Miami Prepares for 2013 March on Washington with a March of its Own
Story & Photos by José Pérez
As the historic milestone commerating the 50th anniversary of the March on Washington dawns in just days, leaders in Miami gathered to stage a pre-march against the backdrop of evidence that little has changed for Black America since 1963.
Dr Reverend Carl Johnson, pastor of the 93rd Street Community Baptist Church which hosted the event, declared during the opening prayer for marchers that “we march for justice, jobs, peace, and freedom. Symbolically, we’re marching to tumble down walls.”
State Representative Cynthia Stafford acknowledged the contributions of people who participated in the 1963 march. “You were marching for me when you marched for jobs, justice, and freedom.”
The march participants, who numbered approximately 200 people, began the procession with those at the front of the group singing “We’ve Come this Far by Faith” while only murmurs , good-natured laughs and Sunday morning gossip cascaded over the shuffle of feet at the rear. The marchers paraded past abandoned houses and empty lots that dotted the landscape amidst proud houses and manicured lawns in North Central Miami-Dade County, many holding open umbrellas for relief from the strong August sun that was beating down upon them, some in their Sunday best, others in t-shirts and shorts, but all moving forward.
Goodwill Ambassadors from Miami-Dade County were passing out water at stations along the way to provide some relief for participants on a humid morning.
Also, PICO United Florida hosted a community prayer and march at Greater Bethel AME Church in Overtown this week. The event at Greater Bethel was a bon voyage ceremony for a tour that is scheduled to make stops and hold similar events along the way to Washington, DC in Sanford and Orlando, Florida, Atlanta and Durham, North Carolina. The bus tour en route to this week’s March on Washington also pledged calling attention to ongoing civil rights and economic troubles for minorities in the United States.
Activist Ron Fulton, an uncle of the slain Miami Gardens teenager Trayvon Martin, participated in the march at the 93rd Street Baptist Church to fulfill a promise. “I made a commitment a long time ago to do everything I can do to bring equal and fairness to our justice system and our community. I’m hoping that this will be the start of civil rights and economic change.”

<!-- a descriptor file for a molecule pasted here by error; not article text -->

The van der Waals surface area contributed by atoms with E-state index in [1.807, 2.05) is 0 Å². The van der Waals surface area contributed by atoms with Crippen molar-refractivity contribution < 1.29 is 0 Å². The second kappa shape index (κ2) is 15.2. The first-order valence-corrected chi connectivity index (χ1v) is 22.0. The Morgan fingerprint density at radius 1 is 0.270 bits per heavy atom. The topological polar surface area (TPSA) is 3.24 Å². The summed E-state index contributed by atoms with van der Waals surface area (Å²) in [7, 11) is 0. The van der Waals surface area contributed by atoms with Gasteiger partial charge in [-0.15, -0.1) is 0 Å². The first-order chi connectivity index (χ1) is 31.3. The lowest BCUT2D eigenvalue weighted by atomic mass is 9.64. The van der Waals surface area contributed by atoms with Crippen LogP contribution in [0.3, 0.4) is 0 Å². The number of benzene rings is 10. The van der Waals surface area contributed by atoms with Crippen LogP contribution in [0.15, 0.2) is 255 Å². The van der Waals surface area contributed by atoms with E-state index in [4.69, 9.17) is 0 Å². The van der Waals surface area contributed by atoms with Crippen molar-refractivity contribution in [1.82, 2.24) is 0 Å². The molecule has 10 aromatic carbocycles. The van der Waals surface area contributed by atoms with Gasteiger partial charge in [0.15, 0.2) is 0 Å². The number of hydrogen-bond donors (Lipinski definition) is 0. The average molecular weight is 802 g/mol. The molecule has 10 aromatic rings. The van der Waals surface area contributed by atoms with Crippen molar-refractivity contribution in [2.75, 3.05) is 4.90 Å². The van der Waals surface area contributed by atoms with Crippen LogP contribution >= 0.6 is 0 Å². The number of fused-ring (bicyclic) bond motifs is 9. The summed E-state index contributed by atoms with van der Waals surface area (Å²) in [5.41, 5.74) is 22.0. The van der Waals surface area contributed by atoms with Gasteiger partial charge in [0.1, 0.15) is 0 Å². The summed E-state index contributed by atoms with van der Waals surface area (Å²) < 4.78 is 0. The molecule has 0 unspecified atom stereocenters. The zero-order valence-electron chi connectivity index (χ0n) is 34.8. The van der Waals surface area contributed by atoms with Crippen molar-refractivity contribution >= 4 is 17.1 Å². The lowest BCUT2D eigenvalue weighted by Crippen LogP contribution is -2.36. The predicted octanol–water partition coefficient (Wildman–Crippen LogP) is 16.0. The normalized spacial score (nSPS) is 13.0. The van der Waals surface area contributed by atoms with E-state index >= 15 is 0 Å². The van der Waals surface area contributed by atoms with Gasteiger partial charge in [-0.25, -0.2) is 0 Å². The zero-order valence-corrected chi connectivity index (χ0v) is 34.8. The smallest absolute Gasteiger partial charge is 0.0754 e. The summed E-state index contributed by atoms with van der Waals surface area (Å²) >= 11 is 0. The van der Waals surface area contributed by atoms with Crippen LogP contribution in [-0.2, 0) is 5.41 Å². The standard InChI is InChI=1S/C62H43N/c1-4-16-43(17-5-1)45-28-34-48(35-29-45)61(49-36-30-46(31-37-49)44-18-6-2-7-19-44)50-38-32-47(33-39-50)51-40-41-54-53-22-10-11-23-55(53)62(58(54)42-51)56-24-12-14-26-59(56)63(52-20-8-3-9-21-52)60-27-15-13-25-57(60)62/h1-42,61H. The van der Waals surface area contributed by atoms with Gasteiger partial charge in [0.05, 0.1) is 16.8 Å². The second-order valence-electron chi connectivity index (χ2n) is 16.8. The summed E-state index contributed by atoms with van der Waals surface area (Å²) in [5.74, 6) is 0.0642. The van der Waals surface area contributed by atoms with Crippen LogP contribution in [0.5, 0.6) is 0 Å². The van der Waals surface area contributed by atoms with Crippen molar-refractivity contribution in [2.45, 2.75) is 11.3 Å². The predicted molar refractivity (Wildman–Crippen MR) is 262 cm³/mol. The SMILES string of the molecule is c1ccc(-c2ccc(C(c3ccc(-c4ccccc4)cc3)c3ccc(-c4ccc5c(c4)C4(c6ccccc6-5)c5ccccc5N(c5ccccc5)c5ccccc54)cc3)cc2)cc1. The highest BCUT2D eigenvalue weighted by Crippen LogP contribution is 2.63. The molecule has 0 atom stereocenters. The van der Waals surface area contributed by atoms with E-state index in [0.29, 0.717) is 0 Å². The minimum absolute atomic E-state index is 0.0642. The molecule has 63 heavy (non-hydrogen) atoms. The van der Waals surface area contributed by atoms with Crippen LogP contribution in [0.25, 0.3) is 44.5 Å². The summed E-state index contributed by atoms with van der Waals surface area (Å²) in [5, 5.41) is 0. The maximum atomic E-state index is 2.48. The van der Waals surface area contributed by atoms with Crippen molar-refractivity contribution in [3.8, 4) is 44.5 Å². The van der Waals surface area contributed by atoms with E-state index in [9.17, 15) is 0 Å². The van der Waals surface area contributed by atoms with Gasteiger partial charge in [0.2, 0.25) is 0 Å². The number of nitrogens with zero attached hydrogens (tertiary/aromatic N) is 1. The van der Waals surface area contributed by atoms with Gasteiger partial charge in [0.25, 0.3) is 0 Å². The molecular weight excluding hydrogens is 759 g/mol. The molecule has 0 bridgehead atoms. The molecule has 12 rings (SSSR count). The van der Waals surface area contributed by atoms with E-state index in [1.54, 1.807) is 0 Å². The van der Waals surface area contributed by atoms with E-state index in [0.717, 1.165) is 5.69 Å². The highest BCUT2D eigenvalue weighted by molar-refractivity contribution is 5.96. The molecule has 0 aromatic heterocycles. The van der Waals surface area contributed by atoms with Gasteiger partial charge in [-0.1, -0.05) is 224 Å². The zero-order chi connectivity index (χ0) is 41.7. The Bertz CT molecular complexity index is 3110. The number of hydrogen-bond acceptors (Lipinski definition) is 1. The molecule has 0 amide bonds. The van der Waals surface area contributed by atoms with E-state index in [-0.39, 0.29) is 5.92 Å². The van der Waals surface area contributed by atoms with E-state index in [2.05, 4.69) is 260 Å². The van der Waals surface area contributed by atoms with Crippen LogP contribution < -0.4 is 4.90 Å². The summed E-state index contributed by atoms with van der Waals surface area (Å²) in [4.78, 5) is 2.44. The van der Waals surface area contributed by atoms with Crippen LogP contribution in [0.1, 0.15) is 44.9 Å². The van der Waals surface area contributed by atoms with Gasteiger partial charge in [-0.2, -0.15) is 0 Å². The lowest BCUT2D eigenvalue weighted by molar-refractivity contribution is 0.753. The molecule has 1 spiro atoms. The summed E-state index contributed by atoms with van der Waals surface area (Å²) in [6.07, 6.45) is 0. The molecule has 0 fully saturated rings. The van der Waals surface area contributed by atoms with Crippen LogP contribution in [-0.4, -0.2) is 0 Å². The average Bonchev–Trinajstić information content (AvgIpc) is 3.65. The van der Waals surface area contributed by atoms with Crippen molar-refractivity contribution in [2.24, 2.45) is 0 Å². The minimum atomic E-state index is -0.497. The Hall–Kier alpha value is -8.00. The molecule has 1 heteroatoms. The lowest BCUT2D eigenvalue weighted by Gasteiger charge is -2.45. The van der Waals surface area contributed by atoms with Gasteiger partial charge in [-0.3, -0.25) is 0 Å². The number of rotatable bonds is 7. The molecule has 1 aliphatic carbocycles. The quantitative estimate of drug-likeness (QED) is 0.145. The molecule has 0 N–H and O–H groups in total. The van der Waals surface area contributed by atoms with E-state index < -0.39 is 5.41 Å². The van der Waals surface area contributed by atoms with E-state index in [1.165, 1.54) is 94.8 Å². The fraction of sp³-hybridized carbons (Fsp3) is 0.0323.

Speaking of the large divide between what he called the “haves and have nots,” Fulton expressed concern over possible backlash to any change that may come from entrenched sectors of the country. “It’s already dangerous because certain people don’t want to change.”
Algernon Austin, a researcher for the Economic Policy Institute, published figures that lends credence to Fulton’s statements. Those figures are sobering.
Austin found that almost 50% of “poor black children live in neighborhoods with concentrated poverty.”
Additionally, wrote Austin, the same relative percentage of black grade school students (approximately 75%) attend “majority black schools” today as they did over forty years earlier. Most of these de facto segregated schools are not on equal footing in terms of resources as schools with a majority of white students.
Austin’s research also revealed that unemployment figures for both blacks and whites have gone virtually unchanged since 1963, hovering at a 2 to 1 ratio. The Economic Policy Institute (EPI) study also showed that the 2012 jobless rate for blacks (14%) is higher than the unemployment rate for the entire United States during the Great Depression (13%).
But having a job has not necessarily been good news either. Austin’s work looked at how the past half century has not shown improvement for black workers in lower paying jobs. The EPI report found that “after adjusting for inflation, the minimum wage today—$7.25—is worth $2.00 less than in 1968, and is nowhere close to a living wage.”
Signe-Mary McKernan and Caroline Ratcliffe of the Urban Institute found that “the average wealth of white families was $230,000 higher than the average wealth of black and Hispanic families in 1983. This gap grew to over $500,000 by 2010.”
It was in this context that the march was held in Miami as a precursor for the main celebration of the important civil rights milestone in Washington, D.C.
Miami-Dade County Commissioner Audrey Edmonson and others pointed out that there are still battles to fight to achieve true equality and justice in the United States. “We still need to fight and get together.”
Melonie Burke, a representative for Edmonson’s colleague on the Miami-Dade County Board of Commissioners, Jean Monestime, echoed that sentiment. “It doesn’t stop.”
State Senator Dwight Bullard made the drive up from his home district in South Dade to join the rally held in front of 93rd Street Community Baptist Church and offered contextual perspective. “Let’s understand what we’re doing here. We represent the manifestation of that dream so our commitment is to understand that our job is not done.”
Those comments about what Stafford referred to as a “dream deferred,” borrowing from poet Lorraine Hansberry, harkened back to the almost prophetic analysis of the 1963 march by Malcolm X. In writing in his autobiography about the event and describing self-serving individuals within the black community at the time (“the status seeker”) and the machinations of insincere whites in power at that time, X said somberly that “the black masses in America were--and still are--having a nightmare.”
This weekend in Washington, D.C. marks a second chance for the leaders and people of the United States to get it right and realize the dream made famous by Martin Luther King on the steps of the Lincoln Memorial.
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